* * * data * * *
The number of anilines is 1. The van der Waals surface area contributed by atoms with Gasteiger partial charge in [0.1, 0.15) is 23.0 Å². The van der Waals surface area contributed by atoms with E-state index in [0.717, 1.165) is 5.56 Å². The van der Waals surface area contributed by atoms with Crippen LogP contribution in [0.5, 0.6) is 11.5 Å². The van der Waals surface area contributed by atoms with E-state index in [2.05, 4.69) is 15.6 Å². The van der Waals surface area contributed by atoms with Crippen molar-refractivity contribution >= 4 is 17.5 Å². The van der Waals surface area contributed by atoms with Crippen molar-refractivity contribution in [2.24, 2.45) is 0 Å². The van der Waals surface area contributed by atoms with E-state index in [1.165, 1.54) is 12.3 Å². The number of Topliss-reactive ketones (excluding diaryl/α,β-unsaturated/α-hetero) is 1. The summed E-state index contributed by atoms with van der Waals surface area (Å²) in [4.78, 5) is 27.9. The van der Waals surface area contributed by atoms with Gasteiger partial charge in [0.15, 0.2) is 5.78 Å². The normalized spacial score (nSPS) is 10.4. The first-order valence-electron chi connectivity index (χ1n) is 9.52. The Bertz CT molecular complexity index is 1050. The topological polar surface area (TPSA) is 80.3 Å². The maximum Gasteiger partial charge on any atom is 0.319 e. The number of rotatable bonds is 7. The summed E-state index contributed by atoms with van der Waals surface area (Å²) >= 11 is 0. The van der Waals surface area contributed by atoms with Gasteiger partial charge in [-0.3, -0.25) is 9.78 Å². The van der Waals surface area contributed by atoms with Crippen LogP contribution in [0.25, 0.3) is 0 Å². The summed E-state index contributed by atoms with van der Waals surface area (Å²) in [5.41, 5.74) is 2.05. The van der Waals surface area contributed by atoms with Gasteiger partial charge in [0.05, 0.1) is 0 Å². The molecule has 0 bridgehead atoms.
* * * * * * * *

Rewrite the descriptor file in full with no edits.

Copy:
The number of anilines is 1. The van der Waals surface area contributed by atoms with Gasteiger partial charge in [0.1, 0.15) is 23.0 Å². The van der Waals surface area contributed by atoms with E-state index in [0.717, 1.165) is 5.56 Å². The van der Waals surface area contributed by atoms with Crippen LogP contribution in [0.5, 0.6) is 11.5 Å². The van der Waals surface area contributed by atoms with E-state index in [2.05, 4.69) is 15.6 Å². The van der Waals surface area contributed by atoms with Crippen molar-refractivity contribution >= 4 is 17.5 Å². The van der Waals surface area contributed by atoms with Crippen molar-refractivity contribution in [2.24, 2.45) is 0 Å². The van der Waals surface area contributed by atoms with E-state index in [1.165, 1.54) is 12.3 Å². The number of Topliss-reactive ketones (excluding diaryl/α,β-unsaturated/α-hetero) is 1. The summed E-state index contributed by atoms with van der Waals surface area (Å²) in [4.78, 5) is 27.9. The van der Waals surface area contributed by atoms with Gasteiger partial charge in [0.15, 0.2) is 5.78 Å². The normalized spacial score (nSPS) is 10.4. The first-order valence-electron chi connectivity index (χ1n) is 9.52. The Bertz CT molecular complexity index is 1050. The topological polar surface area (TPSA) is 80.3 Å². The maximum Gasteiger partial charge on any atom is 0.319 e. The number of rotatable bonds is 7. The summed E-state index contributed by atoms with van der Waals surface area (Å²) >= 11 is 0. The van der Waals surface area contributed by atoms with Gasteiger partial charge in [-0.3, -0.25) is 9.78 Å². The van der Waals surface area contributed by atoms with Crippen LogP contribution in [0.25, 0.3) is 0 Å². The summed E-state index contributed by atoms with van der Waals surface area (Å²) in [5.41, 5.74) is 2.05. The van der Waals surface area contributed by atoms with Gasteiger partial charge in [0.05, 0.1) is 0 Å². The molecule has 0 bridgehead atoms.